This is a century that proved particularly eventful for the locations mentioned in the text. The tale’s basic setting in the province of Connacht seem likely to be connected to the rise of Toirdelbach Ua Conchobair as king of the province and contender for high-kingship. These contentions resulted in friends and enemies not only outside Toirdelbach’s territory, but also in his most internal circles. One of the king’s contenders to the kingship of Connacht was his own son Ruadhrí, a son from a marriage with a lady from the south Connacht dynasty of Uí Fhiachrach Aidne. The many parallels between Aidnean legends and our voyage tale seem to suggest involvement from authors affiliated with this territory.

The extant tale does, however, seem to contain an inserted sequence in which St Findén of Clonard is portrayed as the main clerical hero, the ’foster-father of Ireland’ of the tale. This suggests that Clonard scribes used an earlier, lost, and possible Aidnean tale as basis for the creation of the extant voyage tale. It seems possible that it was composed in support of Clonard as a reaction to political and social changes which gave the Patrician church of Armagh unprecedented opportunities of influence, at the expense of the traditional monastic bastions.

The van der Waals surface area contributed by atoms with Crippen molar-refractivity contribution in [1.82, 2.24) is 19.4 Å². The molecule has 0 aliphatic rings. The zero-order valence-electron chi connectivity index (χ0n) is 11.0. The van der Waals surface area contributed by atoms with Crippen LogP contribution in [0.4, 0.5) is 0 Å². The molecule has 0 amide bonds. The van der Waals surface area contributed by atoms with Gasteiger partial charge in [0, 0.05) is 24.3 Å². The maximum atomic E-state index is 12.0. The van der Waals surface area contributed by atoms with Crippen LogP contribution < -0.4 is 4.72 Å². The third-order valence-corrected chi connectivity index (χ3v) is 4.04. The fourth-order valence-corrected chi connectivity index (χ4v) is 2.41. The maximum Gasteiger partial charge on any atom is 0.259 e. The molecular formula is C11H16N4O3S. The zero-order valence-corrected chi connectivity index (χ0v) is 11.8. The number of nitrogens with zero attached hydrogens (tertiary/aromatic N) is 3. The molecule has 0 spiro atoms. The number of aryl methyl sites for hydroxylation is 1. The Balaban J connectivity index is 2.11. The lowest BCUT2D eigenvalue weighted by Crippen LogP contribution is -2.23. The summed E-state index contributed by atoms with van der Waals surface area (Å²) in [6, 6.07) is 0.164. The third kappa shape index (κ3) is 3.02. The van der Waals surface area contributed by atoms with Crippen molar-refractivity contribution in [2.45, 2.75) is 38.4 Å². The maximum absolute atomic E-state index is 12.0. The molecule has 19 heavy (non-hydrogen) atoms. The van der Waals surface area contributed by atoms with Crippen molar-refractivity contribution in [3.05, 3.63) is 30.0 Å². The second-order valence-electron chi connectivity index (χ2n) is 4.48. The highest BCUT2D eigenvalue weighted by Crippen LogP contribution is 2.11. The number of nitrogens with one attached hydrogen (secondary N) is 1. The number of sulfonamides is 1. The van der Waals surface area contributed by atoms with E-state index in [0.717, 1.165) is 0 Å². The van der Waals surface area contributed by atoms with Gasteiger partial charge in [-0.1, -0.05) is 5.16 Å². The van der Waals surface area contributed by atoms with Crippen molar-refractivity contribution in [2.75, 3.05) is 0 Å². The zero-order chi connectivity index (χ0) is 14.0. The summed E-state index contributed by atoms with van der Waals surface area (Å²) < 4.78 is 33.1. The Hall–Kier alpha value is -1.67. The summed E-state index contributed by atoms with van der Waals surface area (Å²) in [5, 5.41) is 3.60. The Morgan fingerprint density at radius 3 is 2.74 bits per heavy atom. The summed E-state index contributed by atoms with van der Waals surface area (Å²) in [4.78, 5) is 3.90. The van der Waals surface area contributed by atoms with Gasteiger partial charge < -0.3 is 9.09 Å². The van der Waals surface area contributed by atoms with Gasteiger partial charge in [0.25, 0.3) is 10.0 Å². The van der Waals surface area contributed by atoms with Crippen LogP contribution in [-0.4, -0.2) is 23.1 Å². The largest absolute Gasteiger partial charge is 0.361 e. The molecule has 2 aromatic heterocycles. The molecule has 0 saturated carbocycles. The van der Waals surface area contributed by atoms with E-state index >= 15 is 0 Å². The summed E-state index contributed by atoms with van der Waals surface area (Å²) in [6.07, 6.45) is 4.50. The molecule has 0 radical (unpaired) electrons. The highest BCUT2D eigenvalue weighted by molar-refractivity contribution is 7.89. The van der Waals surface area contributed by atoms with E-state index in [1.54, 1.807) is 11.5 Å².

The high-kingship struggles of the 12th century went on simultaneously with an extensive church reform which replaced the unique, Irish system of monastic units with a diocesan system in conformity with the Roman church. In this process, much power changed hands. Archdioceses were formed in accordance with secular politics – thanks to Toirdelbach Ua Conchobair’s efforts, Connacht got its own primatial see at Tuaim, an event that may explain the prominent role of this city in Immram Curaig Ua Corra.